Calf near windrow of hay Robert Waggenner
Much of the hay cut by the Sims family is left in windrows. Permanent and portable electric fence keeps cattle away from the windrows during summer and early fall, so mid-November through early April cattle feed on the windrowed hay and standing forage, moving from paddock to paddock about every three days.

Ranchers aim for $3 profit per acre

Detailed record-keeping and an eye on productivity and cost cutting drives profit for this operation.

On the high, dry, wind-swept plains of southeast Wyoming, the Sims family strives to make $3 profit per acre with their cow/calf and yearling operation.

When yearly precipitation falls to six inches, compared with the 11-inch average, like it did during the exceptional drought of 2012, that’s not possible.

But by developing low-input, environmentally adapted cows and virtually eliminating winter feeding, they are stacking all decks in their favor.

Since 2007, the family has accomplished these cost savings to help boost profits:

  • Reduced annual heifer development costs from about $260 per animal to $175, by developing the heifers on the cow, on the ranch, instead of sending them to a feedlot to be developed.
  • Reduced annual supplement costs for cows from about $29,700 to $6,500 by breeding smaller, more-efficient cows and virtually eliminating winter feeding costs (the family runs about 580 cow/calf pairs and 280 replacement/yearling heifers).
  • Reduced annual fuel and lubricant costs from about $35,000 to $15,000 by leaving hay in windrows instead of baling and then grazing it throughout winter, along with standing forage.The Sims' detailed record-keeping revealed a per-acre loss of 51 cents in 2007, which Shanon Sims attributes to excessive supplementation with expensive protein, using too much fuel for hay-making and feeding, and high corn prices.Not every management change has immediately worked, and that helps to explain the issue with breed-up. To improve marketing opportunities and cut down on labor costs, the Sims were successfully moving toward a 45-day breeding season for their cows instead of 63 days.That forced them to temporarily go back to a 63-day breeding season on the cows, and it also encouraged them to find out what happened. Consulting with Derek Scasta, a University of Wyoming Extension rangeland specialist, they determined that their late-summer forage was not sufficient for proper breed up.They have maintained a 21-day breeding season on the heifers and are again working toward a 45-day breeding season on their cows, in part by fitting cows to their environment and keeping even closer tabs on forage quality.
  • “Not everything has gone perfect, so we are learning and adapting as hurdles arise,” Shanon says.
  • “We had no significant rainfall from June 10 until Sept. 24, creating a lot of poor quality forage. It was basically straw,” Shanon says. “As a result, we eliminated inferior genetics much quicker than expected and had to market more open cows than expected.”
  • “But last year really kicked our tails in terms of breed up,” Shanon says.
  • “I anticipate that if the current market holds up, we will once again be around $3 profit per acre in 2017, despite the really poor breed-up last year,” he says. “If we get some precipitation, we could even do better.”
  • The per-acre profit in 2016 was $3.10, up sharply from $2.16 for 2013, the year following the extreme drought.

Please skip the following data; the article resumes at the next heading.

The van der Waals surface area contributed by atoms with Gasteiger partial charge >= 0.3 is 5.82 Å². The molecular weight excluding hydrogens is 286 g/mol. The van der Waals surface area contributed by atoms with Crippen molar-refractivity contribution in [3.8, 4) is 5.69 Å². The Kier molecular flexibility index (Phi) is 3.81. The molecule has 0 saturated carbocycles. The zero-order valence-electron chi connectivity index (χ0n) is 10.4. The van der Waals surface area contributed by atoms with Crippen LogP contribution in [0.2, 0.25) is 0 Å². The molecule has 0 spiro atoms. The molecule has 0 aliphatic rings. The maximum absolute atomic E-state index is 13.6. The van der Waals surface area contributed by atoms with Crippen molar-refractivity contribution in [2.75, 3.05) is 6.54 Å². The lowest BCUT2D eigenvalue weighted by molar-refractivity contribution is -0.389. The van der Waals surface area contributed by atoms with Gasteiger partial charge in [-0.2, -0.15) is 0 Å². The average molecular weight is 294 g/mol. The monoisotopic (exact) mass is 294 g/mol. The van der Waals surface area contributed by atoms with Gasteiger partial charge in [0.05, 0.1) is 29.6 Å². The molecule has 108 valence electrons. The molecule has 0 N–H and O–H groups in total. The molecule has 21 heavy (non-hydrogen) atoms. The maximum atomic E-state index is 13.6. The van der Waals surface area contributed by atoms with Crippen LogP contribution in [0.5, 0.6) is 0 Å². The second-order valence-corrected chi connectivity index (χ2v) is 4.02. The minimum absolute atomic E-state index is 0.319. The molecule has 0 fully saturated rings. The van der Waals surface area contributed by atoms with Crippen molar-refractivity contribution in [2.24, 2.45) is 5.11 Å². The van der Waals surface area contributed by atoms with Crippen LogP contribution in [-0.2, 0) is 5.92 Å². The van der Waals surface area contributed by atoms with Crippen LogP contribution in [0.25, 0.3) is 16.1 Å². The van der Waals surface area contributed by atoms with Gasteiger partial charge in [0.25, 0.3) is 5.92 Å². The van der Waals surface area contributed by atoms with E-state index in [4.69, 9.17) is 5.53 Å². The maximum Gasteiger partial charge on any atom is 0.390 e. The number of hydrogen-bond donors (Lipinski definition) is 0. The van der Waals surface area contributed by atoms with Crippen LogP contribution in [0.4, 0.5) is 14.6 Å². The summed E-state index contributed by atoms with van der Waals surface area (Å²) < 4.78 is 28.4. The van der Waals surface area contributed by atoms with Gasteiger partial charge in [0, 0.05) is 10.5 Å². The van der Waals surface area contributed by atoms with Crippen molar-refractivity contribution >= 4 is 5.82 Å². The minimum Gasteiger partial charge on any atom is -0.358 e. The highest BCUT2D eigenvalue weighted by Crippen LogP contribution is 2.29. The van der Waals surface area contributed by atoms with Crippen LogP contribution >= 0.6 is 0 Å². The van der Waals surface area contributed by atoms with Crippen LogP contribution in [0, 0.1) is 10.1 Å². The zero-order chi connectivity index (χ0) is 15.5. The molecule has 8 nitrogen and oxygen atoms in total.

Grazing and breeding slash feed costs

The Sims family has dramatically reduced winter feed costs on their southeast Wyoming ranch by disciplined bull and heifer selection, well-managed culling, leaving windrowed hay in fields for grazing, and later calving.

During the often harsh, long winters, cows feed on available standing forage and windrowed hay that stays put despite strong winds. This hay, too, acts as a snow fence, which improves soil moisture and early spring grass growth.

“We only use supplemental protein in strategic situations when the nutritional value of the grass and windrowed hay is less than adequate for proper body maintenance,” notes Shanon Sims. “Any females requiring more nutrients than our environment offers in a typical year are eliminated from the herd, thus eliminating inferior genetics.”

He adds: “We operate in a commodity market; thus, we have very little control over income. But we do have control over our input costs and have found that we can operate at a highly profitable and sustainable level by not spending money on supplemental feed and associated expenses other than for those inputs that are necessary for the health and well-being of the herd.”

They use ration balancing software to help keep costs down, but also test windrowed hay for its nutritive value and have fecal samples tested for nutrition balance through Texas A&M University’s NUTBAL (nutritional balancer) system.

“If the hay or NUTBAL tests show that the forage is not providing enough protein or energy to meet the cow’s needs, we begin supplementing with the least-cost supplement available,” Shanon says. “Cows have not been supplemented for the past three winters, and we believe this will continue to hold true except in years of extreme drought.”

Also critically important to their evolving program of trying to fit cattle to the environment is genetics. The cows are currently a mix of 50% Angus, and 25% each of Gelbvieh and Simmental.

“We like the hybrid vigor, and we have also determined that proper culling and disciplined bull selection have a much greater impact on herd fertility than feed and fuel,” Shanon says.

His father, Scott, adds: “We are breeding and calving more in sync with nature instead of fighting nature. We are creating a cow that will breed and thrive in our conditions with minimal inputs.”

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